I've been taking free business courses online at Coursera, despite some annoying limitations. I love it, especially since I don't have a few years and a few hundred thousand bucks to blow attending our local business school -- which I'm sure is very good, but hey, I have a business to run.
But there's more to Coursera. I was recently interviewed by a reporter from the BBC about my post questioning the value of the modern computer science degree. At the time, Coursera didn't have a great background in theory. This has now changed.
[ Also on InfoWorld: Is a computer science degree worth the paper it's printed on? | Learn how to work smarter, not harder with InfoWorld's roundup of all the tips and trends programmers need to know in the Developers' Survival Guide. Download the PDF today! | Keep up with the latest developer news with InfoWorld's Developer World newsletter. ]
Coursera offers what could be considered a basic grounding in computer science theory from some of the most prestigious universities. Here's what I'd want a prospective employee to sign up for:
- Computer Science 101 from Stanford University
- Introduction to Logic from Stanford University
- Learn to Program: The Fundamentals from the University of Toronto
- Algorithms, Part I from Princeton University
- Algorithms, Part II from Princeton University
- Introduction to Systematic Program Design, Part 1 from the University of British Columbia (no Part 2 yet but you can read the book online for free)
- Programming Languages from the University of Washington
- Pattern-Oriented Software Architectures for Concurrent and Networked Software from Vanderbilt University
- Algorithms: Design and Analysis, Part 1 from Stanford University
- Algorithms: Design and Analysis, Part 2 from Stanford University
- Operating System Engineering from MIT (Coursera has nothing)
- Introduction to Databases from Stanford University
- Introduction to Compilers from Stanford University
That said, I don't think any of this gives you the help you may need to learn enough Java/C++/whatever to understand the materials. For this you may want to head over to Udemy, which has a lot more basic language instruction.
Skipping the theory and learning the language will never allow you to be great, nor will a bunch of theoretical knowledge be any replacement for -- drumroll, please -- knowing a programming language. Also, you'll notice that since there is no operating system course, I included a course from MIT instead. I couldn't find anything on the subject from Coursera.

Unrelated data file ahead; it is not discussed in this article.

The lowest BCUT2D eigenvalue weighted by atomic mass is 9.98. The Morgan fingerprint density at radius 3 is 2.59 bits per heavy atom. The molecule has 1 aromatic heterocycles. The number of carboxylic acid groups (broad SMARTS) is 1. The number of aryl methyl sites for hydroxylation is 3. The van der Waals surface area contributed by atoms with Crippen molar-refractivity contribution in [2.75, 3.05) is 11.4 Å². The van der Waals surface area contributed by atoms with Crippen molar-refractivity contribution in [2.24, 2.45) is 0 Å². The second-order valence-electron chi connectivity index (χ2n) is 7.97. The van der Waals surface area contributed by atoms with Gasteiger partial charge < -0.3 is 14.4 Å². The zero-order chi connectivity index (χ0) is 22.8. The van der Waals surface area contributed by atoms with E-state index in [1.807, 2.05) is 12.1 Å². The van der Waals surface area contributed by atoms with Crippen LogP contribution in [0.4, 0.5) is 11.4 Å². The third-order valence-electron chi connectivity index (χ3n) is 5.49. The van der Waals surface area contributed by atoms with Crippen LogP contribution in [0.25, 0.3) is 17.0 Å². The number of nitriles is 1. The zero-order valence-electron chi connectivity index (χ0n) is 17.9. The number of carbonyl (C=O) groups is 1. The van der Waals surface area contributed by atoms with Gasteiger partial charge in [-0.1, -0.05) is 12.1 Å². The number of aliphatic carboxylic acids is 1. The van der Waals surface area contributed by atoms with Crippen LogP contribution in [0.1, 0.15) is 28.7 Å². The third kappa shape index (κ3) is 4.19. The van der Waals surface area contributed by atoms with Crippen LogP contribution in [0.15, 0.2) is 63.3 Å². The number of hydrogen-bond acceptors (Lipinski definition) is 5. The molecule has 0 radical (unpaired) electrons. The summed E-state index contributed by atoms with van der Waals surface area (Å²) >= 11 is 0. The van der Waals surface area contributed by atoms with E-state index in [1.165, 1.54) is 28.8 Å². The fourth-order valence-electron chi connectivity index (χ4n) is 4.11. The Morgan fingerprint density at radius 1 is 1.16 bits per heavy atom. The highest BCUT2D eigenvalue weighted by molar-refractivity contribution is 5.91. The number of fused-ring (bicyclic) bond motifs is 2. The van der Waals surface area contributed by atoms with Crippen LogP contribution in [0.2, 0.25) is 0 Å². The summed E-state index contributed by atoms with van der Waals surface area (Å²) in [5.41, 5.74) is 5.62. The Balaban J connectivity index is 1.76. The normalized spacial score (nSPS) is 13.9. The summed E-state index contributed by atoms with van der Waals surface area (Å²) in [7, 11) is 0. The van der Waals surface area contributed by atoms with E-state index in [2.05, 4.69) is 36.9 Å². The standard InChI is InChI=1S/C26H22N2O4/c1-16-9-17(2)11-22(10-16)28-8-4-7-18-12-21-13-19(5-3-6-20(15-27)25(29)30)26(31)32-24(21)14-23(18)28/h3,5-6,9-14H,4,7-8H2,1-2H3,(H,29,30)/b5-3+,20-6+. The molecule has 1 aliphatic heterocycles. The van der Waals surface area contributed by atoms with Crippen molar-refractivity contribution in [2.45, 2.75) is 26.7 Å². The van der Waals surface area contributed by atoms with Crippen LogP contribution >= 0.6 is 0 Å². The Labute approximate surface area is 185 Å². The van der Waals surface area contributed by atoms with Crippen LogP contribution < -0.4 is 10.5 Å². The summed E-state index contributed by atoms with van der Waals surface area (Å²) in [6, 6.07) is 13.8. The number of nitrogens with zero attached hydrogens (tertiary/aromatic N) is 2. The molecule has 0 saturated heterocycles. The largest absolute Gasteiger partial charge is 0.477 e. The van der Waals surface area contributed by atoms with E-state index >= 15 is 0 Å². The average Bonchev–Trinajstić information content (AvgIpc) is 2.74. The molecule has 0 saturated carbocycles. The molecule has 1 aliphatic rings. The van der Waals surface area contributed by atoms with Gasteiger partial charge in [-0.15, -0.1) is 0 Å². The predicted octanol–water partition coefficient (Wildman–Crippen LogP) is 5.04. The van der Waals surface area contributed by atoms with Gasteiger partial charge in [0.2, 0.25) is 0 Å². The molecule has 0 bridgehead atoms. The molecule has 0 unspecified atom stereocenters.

MIT has more or less the whole shebang online, although the quality of the offerings is hit and miss. I'm a bit disappointed because I'm not a big fan of the West Coast slant.
My syllabus isn't by any means perfect, but if you did the appropriate exercises and reading (not just watched the videos), you'd get a good amount of knowledge on the basic theory -- the kind of background common among great software developers. There are a few selections like "Pattern Oriented Software Architectures" that you might not need in its entirety. However, I found a good general run of design patterns, and there isn't a lot of depth on another favorite topic of mine: concurrency. If you drank from the water fountain, you'd probably get some of both.
Also please note that I haven't taken all of these courses. I merely went around looking for the basic outline of the important nonfluff stuff that makes up a computer science background, then did a cursory review of the materials. I'd love to hear from a guinea pig if anyone is interested. Assuming adequate communication skills and such, I'd of course hire you upon successful completion.
This article, "$200K for a computer science degree? Or these free online classes?," was originally published at InfoWorld.com. Keep up on the latest developments in application development and read more of Andrew Oliver's Strategic Developer blog at InfoWorld.com. For the latest business technology news, follow InfoWorld.com on Twitter.